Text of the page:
deante hitchcock

Deante’ Hitchcock – BETTER

4.8

Deante’ Hitchcock has done what every up and coming artist hopes to do. He made a prudent move to get on the radar of the community that he wanted to hear his music. Then while he had their attention, he released a body of work that would hold it. His standout feature on Dreamville’s Revenge of The Dreamers III caught our ears, and this album has grabbed our soul.

BETTER is Hitchcock’s first full-length project since 2016, and his first drop on a major label. The album is a lesson in restraint and focus – it sits at just ten tracks with not a single song existing as filler. Each track has the purpose of adding another sonic representation of Hitchcock’s personality. When heard together, they represent a seemingly secure and enlightened version of Hitchcock. The title BETTER seems to describe his current ability to be self-aware in his reflection. The tone feels like he just came out of the other side of a conflict and wants to present a cohesive sound representing the best version of himself.

On the last verse line of the dynamic opening track, “I Remember,” Hitchcock raps, “A message to those that these songs end up reachin’, the second you find out your worth, then increase it.” As a conclusion to his thesis, or opening statement, we hear how he has come to this new mind state. Hitchcock has found his purpose and what he can offer to the world. The album’s structure then continues like a well-crafted essay to explain how he got to this point and why the journey itself is essential. Hitchcock’s message is that, however long it takes, once you find out your worthy contribution, if you can put your all into it, the rewards are vast.

One of the deepest and most overarching lines of the album comes in track three, “Attitude,” featuring Yung Nudy. Hitchcock raps, “See, this life black and white like Zoboomafoo, tryna figure it out like a Rubik’s cube.” Hitchcock uses color to describe his path to enlightenment. The PBS show reference is clever, but it also effectively sets up the concept of seeing the world only two ways at opposite sides of the color spectrum. A Rubik’s cube has a variety of colors, all existing in between black and white, and one must sort through them. Then arrange them in a way, so they make sense. Hitchcock has transitioned from a close-minded approach to life to opening himself up to the color spectrum of the in-between. A difficult choice to make as it requires work, analysis, and patience. But once Hitchcock can solve the Rubik’s cube, he can move forward with new understanding. Then once he hits another roadblock, he can rearrange the cube and try to solve it again.

Of the most potent songs on the album is “Flashbacks,” featuring Miguel and St. Beauty. The song deals with Hitchcock’s flashbacks to trauma that he is having trouble conquering. He raps, “Tryna reflect without usin’ a mirror ’cause I’m too scared to face it/ What am I chasin’ and will it fulfill me once I catch it?” He repeatedly goes back to tough memories. The depth of the hurt associated with them makes it hard to process them positively. Then in a moment of clarity, Hitchcock speaks of seeing a rose growing from concrete at the spot of his friend’s murder, and he raps, “One day eventually things’ll change, and maybe somethin’ beautiful can rise and thrive from all that pain.” This natural observation creates helpful hope, which becomes realized in a buttery vocal by Miguel that completes the thought.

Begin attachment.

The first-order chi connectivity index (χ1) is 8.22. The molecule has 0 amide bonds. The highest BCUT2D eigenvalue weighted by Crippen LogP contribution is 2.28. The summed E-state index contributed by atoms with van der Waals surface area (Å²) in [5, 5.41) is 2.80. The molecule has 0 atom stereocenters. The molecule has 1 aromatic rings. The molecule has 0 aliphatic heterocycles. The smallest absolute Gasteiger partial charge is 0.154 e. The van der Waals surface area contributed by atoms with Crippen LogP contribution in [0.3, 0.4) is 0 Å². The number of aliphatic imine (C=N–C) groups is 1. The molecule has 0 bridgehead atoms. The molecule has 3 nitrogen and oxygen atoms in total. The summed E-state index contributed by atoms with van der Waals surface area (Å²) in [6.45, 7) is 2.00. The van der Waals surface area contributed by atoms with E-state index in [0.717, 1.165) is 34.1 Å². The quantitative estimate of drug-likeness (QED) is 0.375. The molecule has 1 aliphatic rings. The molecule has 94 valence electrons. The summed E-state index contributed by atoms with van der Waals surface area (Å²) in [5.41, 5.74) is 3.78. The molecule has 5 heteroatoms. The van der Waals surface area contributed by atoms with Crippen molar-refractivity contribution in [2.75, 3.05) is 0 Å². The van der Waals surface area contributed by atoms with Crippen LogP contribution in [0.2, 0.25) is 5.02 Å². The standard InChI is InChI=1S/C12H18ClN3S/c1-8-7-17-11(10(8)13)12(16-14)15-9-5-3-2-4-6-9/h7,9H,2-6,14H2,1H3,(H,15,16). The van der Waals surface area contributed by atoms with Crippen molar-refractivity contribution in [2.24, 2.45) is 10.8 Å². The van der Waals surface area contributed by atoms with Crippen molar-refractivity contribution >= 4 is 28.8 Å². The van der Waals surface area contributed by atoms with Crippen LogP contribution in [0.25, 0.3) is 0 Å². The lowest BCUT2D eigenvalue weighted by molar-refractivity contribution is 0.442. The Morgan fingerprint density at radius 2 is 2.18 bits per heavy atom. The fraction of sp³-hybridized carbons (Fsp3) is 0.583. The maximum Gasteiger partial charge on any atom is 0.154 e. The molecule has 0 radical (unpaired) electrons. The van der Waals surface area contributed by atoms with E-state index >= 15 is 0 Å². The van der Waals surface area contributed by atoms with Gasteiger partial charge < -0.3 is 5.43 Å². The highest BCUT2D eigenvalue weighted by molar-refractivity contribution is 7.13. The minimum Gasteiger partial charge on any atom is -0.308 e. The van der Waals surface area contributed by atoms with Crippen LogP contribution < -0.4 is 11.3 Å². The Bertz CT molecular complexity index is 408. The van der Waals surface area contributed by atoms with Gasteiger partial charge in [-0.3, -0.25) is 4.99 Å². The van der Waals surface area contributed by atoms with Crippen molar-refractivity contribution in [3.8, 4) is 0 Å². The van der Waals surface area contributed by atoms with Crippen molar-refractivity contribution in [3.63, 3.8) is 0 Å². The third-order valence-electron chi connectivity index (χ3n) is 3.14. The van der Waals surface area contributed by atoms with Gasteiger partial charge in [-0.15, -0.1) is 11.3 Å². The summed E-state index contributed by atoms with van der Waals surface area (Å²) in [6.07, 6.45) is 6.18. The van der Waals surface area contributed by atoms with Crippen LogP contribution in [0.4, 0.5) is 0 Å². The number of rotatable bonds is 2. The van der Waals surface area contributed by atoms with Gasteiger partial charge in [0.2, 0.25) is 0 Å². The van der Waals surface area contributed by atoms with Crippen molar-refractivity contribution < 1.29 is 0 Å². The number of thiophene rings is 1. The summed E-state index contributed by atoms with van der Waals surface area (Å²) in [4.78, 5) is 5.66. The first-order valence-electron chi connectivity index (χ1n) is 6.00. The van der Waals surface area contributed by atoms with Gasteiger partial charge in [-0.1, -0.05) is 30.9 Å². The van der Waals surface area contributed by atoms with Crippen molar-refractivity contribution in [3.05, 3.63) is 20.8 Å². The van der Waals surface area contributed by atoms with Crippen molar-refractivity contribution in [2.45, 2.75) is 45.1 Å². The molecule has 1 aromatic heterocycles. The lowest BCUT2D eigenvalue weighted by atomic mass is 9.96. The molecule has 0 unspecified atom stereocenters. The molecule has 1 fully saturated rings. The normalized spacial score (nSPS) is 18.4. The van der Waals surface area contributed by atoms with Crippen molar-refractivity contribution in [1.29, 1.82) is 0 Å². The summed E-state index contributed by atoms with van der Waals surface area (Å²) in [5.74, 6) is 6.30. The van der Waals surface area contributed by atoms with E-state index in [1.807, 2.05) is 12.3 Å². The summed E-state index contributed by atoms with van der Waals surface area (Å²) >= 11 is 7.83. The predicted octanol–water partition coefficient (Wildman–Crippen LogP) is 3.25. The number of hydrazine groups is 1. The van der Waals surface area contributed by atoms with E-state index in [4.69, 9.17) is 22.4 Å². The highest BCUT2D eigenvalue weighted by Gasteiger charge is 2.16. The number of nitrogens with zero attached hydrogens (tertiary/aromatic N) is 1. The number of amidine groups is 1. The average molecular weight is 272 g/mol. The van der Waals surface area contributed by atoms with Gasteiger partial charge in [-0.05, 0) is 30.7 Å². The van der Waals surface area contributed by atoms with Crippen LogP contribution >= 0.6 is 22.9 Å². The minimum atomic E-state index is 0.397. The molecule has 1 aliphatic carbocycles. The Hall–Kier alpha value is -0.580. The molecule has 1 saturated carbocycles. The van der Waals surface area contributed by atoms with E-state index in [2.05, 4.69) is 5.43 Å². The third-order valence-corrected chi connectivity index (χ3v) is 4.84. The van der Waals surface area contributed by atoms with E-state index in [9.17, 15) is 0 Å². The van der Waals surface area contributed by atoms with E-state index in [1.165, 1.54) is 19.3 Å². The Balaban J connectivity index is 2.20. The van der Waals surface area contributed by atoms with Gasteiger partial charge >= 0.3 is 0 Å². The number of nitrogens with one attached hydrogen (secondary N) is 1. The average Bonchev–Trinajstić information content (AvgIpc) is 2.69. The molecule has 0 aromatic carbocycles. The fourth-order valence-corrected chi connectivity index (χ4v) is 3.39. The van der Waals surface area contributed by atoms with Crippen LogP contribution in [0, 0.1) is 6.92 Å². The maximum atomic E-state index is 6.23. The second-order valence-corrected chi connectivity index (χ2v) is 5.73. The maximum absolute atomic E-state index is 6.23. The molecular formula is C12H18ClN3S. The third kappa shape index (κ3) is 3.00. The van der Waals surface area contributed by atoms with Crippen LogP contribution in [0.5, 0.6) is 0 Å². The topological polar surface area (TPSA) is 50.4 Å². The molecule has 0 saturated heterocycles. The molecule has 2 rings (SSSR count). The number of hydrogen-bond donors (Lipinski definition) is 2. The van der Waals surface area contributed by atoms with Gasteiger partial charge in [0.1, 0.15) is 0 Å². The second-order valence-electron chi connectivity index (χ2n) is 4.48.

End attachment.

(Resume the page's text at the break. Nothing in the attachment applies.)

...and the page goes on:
Later, on the second half of the song “Growing Up/Mother God,” Hitchcock finds new understanding through his current partner and lover. He raps, “Girl I’m with now is a nurse and workin’ two jobs on the side/ Still tryna find purpose/ Givin’ love to those who need it and not just those who deserve it.” Hitchcock has found someone who lives her life in a state of embracing the journey. He sees potential in himself through his love for her. She has co-aligned an already found motivation with a drive to keep moving forward simultaneously. We must grow, and through that growth still, search for more answers. There seems to be a new level of peace provided to Hitchcock through this discovery. His love has made him a better version of himself in terms of his progression of awareness inward and outward.

The closing track “Angels” is the perfect conclusion to Hitchcock’s essay. He opens with the line, “Know I ain’t perfect, but my lil’ sister think I’m the shit.” This sentiment is full of humor and wisdom. Hitchcock now knows what truly matters as a source of approval and confirmation. Familial support is essential, and spine strengthening. He then restates an enriched version of the initial thesis to cement his point, “I was missin’ the big picture/ Switch my old frame of mind/ Now I’m open/ Shawty I can’t afford not to focus.” The purpose he found was through a mindset adjustment that he could no longer stray from due to his realization of its value. Hitchcock then delivers what seems to be a final thought that sums up the album as a whole with a chopped and screwed filter on the vocal he raps, “Been a prisoner in my mind, in a cell of my own creation…I just pray, I never forget.” Then immediately, the tone switches to vengeful energy. He raps impulsively, exposing his weaknesses to leave the listener with a statement that Hitchcock knows he is a work in progress. He knows that the journey doesn’t just end here. Funny enough, his flaws are a part of his enlightenment.

BETTER is the first album of 2020 with a genuinely exceptional lyrical prowess and through-line. One could call it a concept album, and to an extent, it is. However, Hitchcock has put so much of his raw human energy into it that feels more natural and less crafted. BETTER is authentic, self-actualized, and sonically top tier. The Weeknd, at last, has competition for the most elite project of 2020.

 

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